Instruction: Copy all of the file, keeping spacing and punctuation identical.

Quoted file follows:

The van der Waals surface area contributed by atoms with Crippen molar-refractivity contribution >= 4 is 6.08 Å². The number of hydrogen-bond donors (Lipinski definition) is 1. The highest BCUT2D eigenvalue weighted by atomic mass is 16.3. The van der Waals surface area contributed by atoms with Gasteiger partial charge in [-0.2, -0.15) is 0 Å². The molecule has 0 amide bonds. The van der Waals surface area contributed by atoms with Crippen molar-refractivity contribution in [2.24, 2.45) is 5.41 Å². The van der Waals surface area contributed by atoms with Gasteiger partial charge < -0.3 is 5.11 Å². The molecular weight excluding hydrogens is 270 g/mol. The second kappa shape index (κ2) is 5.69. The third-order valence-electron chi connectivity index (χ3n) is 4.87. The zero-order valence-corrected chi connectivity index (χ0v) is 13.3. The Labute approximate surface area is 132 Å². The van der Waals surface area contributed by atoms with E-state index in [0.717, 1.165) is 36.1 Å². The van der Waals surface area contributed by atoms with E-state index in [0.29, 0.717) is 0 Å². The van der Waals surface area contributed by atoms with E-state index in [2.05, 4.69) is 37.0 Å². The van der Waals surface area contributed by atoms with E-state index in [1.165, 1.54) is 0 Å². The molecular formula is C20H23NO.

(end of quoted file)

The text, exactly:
The van der Waals surface area contributed by atoms with Crippen molar-refractivity contribution >= 4 is 6.08 Å². The number of hydrogen-bond donors (Lipinski definition) is 1. The highest BCUT2D eigenvalue weighted by atomic mass is 16.3. The van der Waals surface area contributed by atoms with Gasteiger partial charge in [-0.2, -0.15) is 0 Å². The molecule has 0 amide bonds. The van der Waals surface area contributed by atoms with Crippen molar-refractivity contribution in [2.24, 2.45) is 5.41 Å². The van der Waals surface area contributed by atoms with Gasteiger partial charge < -0.3 is 5.11 Å². The molecular weight excluding hydrogens is 270 g/mol. The second kappa shape index (κ2) is 5.69. The third-order valence-electron chi connectivity index (χ3n) is 4.87. The zero-order valence-corrected chi connectivity index (χ0v) is 13.3. The Labute approximate surface area is 132 Å². The van der Waals surface area contributed by atoms with E-state index in [0.717, 1.165) is 36.1 Å². The van der Waals surface area contributed by atoms with E-state index in [0.29, 0.717) is 0 Å². The van der Waals surface area contributed by atoms with E-state index in [2.05, 4.69) is 37.0 Å². The van der Waals surface area contributed by atoms with E-state index in [1.165, 1.54) is 0 Å². The molecular formula is C20H23NO.